Acworth prepares to approve FY 2022 budget

Acworth City Hall in article about Baker Road annexationAcworth City Hall sign (photo by Larry Felton Johnson)

By Arielle Robinson

Acworth’s city council held a public hearing Thursday evening where City Manager Brian Bulthuis provided a very brief overview of Acworth’s proposed fiscal year 2022 budget.

Bulthuis said that the city has a general fund revenue total of about $18,596,565 for FY 2022.

The city’s expenditures add up to $18,677,739 with a projected use of the fund balance of $81,000.

To get a basic understanding of what revenues, expenditures, use of fund balances and other financial terms are, scroll to the end of this article.

The board’s proposed budget for the upcoming fiscal year is lower than the city’s current budget, which is $19,067,149.

Bulthuis clarified that the FY 2022 general fund revenue is an estimate.

At the end of this month, the board will receive the city’s tax evaluations and in mid-July, the council will set a millage rate after public hearings. These are the factors that can adjust the city’s overall budget.

Bulthuis also said that sanitation and power make up the largest portions of the city budget, with the latter’s revenue estimated at just over $15 million.

The city also projects a $110,000 use of the fund balance for its sanitation department, as the department is purchasing more equipment they view as necessary.

Although the public hearing presented an opportunity for residents to voice their questions and/or concerns about the budget, no one approached the board.

The board will decide to adopt a budget at its next meeting on Thursday, June 17.

Acworth’s mayor, board and heads of city departments have been working for months now on the FY 2022 budget at work sessions and private meetings.

The board typically holds work sessions on Mondays to discuss the more tedious details of operating the city, such as deciding what to spend their funds on. These work sessions are open for the public to attend at City Hall.

The city’s budget will go into effect July 1, 2021, and end June 30, 2022.

More details on the budget will be provided after the city approves it.

Here are definitions of some of the financial terms Bulthuis used:

Fiscal year: According to Investopedia, a fiscal year is “a one-year period that companies and governments use for financial reporting and budgeting…not all fiscal years correspond with the calendar year.”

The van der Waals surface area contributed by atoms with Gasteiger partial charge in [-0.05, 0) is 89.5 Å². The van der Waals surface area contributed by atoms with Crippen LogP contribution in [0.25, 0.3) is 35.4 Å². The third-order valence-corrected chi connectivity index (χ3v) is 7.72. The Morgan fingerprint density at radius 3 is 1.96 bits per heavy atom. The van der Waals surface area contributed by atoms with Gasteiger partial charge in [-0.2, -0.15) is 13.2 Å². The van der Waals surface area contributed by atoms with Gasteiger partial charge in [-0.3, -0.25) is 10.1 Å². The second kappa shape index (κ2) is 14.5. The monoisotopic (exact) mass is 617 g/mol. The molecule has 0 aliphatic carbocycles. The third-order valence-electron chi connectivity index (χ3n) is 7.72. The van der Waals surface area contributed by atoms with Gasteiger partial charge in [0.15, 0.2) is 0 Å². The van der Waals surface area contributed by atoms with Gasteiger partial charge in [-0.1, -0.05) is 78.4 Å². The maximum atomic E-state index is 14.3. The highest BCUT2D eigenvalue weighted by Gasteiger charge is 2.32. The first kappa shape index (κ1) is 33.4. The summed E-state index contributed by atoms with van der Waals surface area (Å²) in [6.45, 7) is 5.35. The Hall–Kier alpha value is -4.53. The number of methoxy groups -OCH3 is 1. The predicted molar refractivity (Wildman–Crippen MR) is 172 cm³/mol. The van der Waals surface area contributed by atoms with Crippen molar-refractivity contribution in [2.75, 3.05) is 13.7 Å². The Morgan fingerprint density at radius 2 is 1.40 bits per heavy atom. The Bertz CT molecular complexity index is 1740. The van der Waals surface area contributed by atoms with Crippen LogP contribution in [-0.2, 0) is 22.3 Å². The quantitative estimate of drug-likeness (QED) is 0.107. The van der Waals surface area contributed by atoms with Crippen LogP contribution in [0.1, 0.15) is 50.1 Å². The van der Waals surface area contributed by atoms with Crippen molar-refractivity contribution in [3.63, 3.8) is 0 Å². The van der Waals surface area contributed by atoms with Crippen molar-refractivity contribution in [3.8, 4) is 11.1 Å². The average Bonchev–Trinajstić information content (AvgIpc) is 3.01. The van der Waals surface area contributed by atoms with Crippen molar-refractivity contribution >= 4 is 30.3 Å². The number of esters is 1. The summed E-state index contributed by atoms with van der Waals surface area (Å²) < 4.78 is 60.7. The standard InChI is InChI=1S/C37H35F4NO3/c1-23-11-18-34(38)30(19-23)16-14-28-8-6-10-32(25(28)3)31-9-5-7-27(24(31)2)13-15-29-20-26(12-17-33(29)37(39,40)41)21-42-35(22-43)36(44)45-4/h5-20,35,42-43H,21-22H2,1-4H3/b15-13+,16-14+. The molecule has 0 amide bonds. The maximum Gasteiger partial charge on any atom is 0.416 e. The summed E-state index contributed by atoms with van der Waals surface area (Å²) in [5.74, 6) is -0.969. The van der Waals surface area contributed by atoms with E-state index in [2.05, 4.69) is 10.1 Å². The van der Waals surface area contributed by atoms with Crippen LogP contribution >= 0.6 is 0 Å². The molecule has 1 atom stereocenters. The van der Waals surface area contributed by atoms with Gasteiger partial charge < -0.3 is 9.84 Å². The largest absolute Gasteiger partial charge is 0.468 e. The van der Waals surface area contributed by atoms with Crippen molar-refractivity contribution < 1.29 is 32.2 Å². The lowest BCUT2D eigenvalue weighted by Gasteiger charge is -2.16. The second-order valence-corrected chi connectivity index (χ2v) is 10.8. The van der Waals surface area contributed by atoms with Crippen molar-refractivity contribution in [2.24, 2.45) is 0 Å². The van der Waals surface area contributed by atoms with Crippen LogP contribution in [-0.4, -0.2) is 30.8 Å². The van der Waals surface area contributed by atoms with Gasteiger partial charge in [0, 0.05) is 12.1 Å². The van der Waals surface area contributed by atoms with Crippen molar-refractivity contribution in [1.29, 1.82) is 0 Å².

General fund: According to AccountingTools.com, a local government’s general fund is “the primary fund used by a government entity. This fund is used to record all resource inflows and outflows that are not associated with special-purpose funds. The activities being paid for through the general fund constitute the core administrative and operational tasks of the government entity. Since the bulk of all resources flow through the general fund, it is most critical to maintain control over the expenditures from it.”

Expenditures: According to Cambridge Dictionary, expenditures are simply “the amount a government spends in a particular period.”

Revenue: According to Dictionary.com, revenue in this situation refers to “the income of a government from taxation, excise duties, customs, or other sources, appropriated to the payment of the public expenses.”

Fund balance: According to the Governmental Accounting Standards Board, “the fund balance in any given fund is essentially what is left over after the fund’s assets have been used to meet its liabilities.”

Millage rate:According to Investopedia, the millage rate is “the tax rate used to calculate local property taxes. The millage rate represents the amount per every $1,000 of a property’s assessed value.” Acworth’s board increased the millage rate from 7.60 mills to 8.95 mills last year.

Arielle Robinson is a student at Kennesaw State University. She is the current president of the university’s chapter of the Society of Professional Journalists and former editor at the KSU Sentinel.  She enjoys music, reading poetry and non-fiction books and collecting books and records. She enjoys all kinds of music and reading poetry and non-fiction books.

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